Comic Books 101—Part Five

How Will You Break into the Comic Industry?

“How will you break into comics?” my professor asked the class. He chose three students to convene in the hall and discuss their determined path to becoming comic book writers. The rest of us, he told us, were to play devil’s advocate.

The three students came up with three very different plans for how they were going to break into comics. After the remainder of the class picked apart their ideas until things got a little feisty, we had developed three unique—and possibly doable—ways to break into this turbulent, unpredictable industry.

  1. Attend comic conventions and network like a crazy person. Or, as one student put it, become a comic book whore. Give your comic to anyone who walks within a three-foot radius. Stalk editors and pitch them your arsenal of story ideas. Grab a beer with some fellow comic con attendees after the day is over and continue your networking endeavors well into the night. Basically, make full use of the opportunities a comic convention has the offer. What could be more beneficial to an inspiring comic writer than a large group of comic professionals crammed into a convention space for the sole purpose of talking comics?
  2. Pursue the indie rout. Utilize your current contacts within the industry and just BE NICE (because you never know who can help you later on). Sell your work on consignment in willing comic shops. Set up shop on Self-publish until a publisher with more funds and expertise is willing to pick up your work. Basically, prove your worth as a writer by creating your own stuff NOW, nurture and grow you contacts, and just get yourself out there.
  3. Brand the hell out of yourself. Start a blog. Don’t create a new you, but do hyperbolize the real you. Social media is your best friend, so utilize it. Write for other blogs or web sites, even if they don’t initially seem to be relevant to your career path. Basically, build your digital platform and launch off it as much as possible. Hell, go viral!

My personal plan for success consists of branding (hello, Ms.Comix!), networking (did you know that comic book publishers/editors/writers/artists actually really like to chat with newbies?), and writing, writing, writing.

Which path will you take?

And, by the way, some other quick tips I learned in class today:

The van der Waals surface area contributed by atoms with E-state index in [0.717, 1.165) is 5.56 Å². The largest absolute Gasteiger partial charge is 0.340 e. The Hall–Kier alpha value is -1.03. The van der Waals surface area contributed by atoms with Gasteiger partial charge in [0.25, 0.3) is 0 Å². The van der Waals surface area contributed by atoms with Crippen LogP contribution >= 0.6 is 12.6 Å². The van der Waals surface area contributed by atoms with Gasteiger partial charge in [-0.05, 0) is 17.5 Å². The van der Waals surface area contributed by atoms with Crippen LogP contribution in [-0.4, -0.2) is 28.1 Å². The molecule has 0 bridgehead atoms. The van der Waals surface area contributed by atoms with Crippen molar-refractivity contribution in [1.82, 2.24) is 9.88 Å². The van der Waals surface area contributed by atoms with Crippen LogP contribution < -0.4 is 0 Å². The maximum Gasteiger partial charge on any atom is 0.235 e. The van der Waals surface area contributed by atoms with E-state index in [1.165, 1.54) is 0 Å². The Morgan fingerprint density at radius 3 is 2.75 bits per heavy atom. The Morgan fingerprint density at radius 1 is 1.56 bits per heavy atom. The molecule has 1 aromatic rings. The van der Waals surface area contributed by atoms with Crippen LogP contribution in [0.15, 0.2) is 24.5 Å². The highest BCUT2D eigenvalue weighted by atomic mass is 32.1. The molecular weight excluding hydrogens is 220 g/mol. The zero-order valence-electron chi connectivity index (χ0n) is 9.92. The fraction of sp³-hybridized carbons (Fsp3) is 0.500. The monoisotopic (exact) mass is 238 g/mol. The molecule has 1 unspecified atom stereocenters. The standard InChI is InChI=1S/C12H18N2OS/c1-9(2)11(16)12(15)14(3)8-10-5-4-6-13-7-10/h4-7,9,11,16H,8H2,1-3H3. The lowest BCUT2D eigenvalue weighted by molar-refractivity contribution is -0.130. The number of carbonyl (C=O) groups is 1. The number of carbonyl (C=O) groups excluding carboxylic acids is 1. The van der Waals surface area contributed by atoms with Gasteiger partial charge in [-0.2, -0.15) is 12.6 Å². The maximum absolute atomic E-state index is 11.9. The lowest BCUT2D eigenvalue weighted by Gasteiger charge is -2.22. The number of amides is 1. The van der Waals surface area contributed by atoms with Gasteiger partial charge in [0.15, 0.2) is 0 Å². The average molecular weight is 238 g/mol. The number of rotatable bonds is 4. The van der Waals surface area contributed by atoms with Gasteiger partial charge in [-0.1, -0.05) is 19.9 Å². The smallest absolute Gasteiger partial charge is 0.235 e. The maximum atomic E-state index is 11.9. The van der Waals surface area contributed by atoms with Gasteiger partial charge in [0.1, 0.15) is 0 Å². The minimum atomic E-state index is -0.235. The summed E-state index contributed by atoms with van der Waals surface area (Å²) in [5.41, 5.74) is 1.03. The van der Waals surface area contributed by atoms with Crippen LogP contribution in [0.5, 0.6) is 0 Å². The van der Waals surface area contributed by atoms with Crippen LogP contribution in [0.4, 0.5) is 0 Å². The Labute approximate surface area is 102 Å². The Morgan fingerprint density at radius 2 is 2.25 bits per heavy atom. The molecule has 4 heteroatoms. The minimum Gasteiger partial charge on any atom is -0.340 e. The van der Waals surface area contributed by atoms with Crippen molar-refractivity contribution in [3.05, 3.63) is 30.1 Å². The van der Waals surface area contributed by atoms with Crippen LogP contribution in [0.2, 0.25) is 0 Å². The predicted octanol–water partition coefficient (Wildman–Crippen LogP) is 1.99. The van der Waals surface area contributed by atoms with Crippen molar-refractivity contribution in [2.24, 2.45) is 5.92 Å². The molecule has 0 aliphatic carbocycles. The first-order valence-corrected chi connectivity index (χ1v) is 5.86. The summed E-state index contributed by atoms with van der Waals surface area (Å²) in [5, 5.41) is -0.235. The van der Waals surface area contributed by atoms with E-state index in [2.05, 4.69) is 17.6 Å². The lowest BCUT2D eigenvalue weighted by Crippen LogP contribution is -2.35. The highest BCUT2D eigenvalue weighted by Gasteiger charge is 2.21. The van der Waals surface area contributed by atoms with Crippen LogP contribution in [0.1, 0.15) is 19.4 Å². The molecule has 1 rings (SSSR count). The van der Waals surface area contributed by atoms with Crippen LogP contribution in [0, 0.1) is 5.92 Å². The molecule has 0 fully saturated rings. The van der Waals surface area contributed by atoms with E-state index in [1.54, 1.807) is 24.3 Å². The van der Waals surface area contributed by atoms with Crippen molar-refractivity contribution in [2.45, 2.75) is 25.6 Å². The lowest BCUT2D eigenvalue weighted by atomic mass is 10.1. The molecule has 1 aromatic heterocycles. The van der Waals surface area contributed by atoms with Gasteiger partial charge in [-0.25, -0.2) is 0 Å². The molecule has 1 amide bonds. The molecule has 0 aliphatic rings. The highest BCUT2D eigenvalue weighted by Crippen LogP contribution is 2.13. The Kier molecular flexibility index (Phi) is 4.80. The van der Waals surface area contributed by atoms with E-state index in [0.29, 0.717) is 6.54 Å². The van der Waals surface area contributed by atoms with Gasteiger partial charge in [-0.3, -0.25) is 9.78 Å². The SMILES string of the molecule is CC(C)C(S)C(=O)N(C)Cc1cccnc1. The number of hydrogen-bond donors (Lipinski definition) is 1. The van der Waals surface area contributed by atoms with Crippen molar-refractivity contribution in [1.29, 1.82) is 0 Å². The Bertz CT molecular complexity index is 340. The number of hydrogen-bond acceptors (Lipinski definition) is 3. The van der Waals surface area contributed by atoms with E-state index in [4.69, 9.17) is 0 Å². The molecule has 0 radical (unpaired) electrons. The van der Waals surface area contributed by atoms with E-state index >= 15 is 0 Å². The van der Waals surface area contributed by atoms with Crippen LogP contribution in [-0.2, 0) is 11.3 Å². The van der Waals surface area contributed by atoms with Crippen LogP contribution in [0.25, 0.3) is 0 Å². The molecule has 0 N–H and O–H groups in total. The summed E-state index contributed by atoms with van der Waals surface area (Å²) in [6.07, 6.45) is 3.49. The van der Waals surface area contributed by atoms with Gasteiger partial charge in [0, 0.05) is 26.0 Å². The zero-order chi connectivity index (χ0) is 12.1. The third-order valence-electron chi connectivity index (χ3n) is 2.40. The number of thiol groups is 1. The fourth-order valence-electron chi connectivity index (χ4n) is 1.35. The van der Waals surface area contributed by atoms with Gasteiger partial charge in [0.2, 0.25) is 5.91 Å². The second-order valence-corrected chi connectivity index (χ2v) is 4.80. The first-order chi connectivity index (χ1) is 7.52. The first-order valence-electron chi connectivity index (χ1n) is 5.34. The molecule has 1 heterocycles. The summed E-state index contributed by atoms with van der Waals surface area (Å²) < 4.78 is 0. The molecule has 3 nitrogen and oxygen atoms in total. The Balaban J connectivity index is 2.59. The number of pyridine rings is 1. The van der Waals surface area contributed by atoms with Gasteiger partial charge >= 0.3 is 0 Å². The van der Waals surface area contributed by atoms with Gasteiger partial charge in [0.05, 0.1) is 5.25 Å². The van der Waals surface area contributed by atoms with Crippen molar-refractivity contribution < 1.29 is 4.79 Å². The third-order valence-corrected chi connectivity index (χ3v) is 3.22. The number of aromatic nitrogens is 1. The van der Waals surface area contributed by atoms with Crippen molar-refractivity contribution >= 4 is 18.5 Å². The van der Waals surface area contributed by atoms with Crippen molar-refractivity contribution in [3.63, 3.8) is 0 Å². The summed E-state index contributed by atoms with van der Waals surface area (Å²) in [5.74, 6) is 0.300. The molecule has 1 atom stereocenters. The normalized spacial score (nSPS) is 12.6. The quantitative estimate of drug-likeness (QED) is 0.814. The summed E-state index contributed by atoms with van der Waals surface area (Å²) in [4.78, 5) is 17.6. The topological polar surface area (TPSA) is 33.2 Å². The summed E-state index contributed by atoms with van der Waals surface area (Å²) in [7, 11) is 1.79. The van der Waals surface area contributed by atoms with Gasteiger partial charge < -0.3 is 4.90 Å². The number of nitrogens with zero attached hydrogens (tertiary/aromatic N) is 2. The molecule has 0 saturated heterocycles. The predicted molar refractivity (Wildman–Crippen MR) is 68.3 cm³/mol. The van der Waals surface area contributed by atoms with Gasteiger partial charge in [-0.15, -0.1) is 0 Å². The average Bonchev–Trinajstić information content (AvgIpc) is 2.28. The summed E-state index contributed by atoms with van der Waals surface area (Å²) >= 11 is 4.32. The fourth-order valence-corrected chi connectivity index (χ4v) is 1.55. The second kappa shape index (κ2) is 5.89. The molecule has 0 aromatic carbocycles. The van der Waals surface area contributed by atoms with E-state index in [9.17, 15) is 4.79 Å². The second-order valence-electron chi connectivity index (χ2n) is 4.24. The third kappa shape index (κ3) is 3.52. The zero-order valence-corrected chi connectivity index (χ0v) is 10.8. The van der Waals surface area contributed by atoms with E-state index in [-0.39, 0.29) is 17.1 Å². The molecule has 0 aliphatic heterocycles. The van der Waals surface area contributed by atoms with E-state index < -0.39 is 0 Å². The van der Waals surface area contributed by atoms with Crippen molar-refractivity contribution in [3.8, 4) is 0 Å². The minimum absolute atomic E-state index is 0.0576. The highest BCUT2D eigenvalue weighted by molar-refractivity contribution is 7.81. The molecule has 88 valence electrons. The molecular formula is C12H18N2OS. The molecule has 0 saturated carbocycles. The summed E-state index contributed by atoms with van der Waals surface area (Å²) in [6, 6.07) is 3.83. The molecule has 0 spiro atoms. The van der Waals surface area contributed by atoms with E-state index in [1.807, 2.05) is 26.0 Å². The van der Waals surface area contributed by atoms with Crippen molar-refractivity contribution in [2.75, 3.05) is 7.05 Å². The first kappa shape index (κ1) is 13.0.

• Standards are tough right now, so hold yourself to them.
  • Take advantage of what might seem like a disadvantage (e.g. being a woman in a formerly all “boys’ club”).
  • The self you are selling is yourself…only more so.

See you next week for another Comic Books 101!

7 thoughts on “Comic Books 101—Part Five

  1. These paths don’t seem mutually exclusive. It would seem to me that doing all three would be the best!

    1. Yes, certainly they are not mutually exclusive! I would recommend taking from each (at least that’s my plan). And, thank you, for reading the series. I am absolutely enjoying my class, which I recognize as a rare opportunity that I had to share!

  2. Cool advice. And you don’t necessarily have to pick one path, you can do all of them, I would assume. =)

    I’m in the middle of outlining a web comic, would you say there is an easier way to go about finding an artist? Especially for those of us that have basically no budget. And what stage should we find one? I would assume that it would be fun to have an artist that is involved with the story from the beginning so they can too connect and add and get to know the characters they will be drawing. However, the way I always hear about the production of comics, it seems like artists are just “hired slaves.” And by that, I mean, the writer gives the script/content to the artist and they just draw it. Somewhat mechanical.

    1. I have no budget either (unless school loans count as a “budget!”). I’m lucky enough to live by a couple great art colleges. I posted fliers all around the campus asking for a comic artist for my graphic novel and received inquiries from student artists. Most students actually see working with a writer on a serious endeavor as a great addition to their portfolio. Most students, then, are willing to work for free. I would, however, recommend offering to cover your artist’s expenses (paper, pens, etc.) if you’re able. This method is forming a creative team (which means you’ll have to share the rights–see Comic Books 101 Part Four for more about rights) and has the added benefit of really getting to know and working with an artist. Creative teams are great if you’re interested in self-publishing or want to submit your creator-owned work to a publisher (note, though, that Marvel and DC don’t accept unsolicited manuscripts). Pretty much, you can’t expect a publisher to just look at a script; you need an artist! Oh, and check out deviant art. Good luck!

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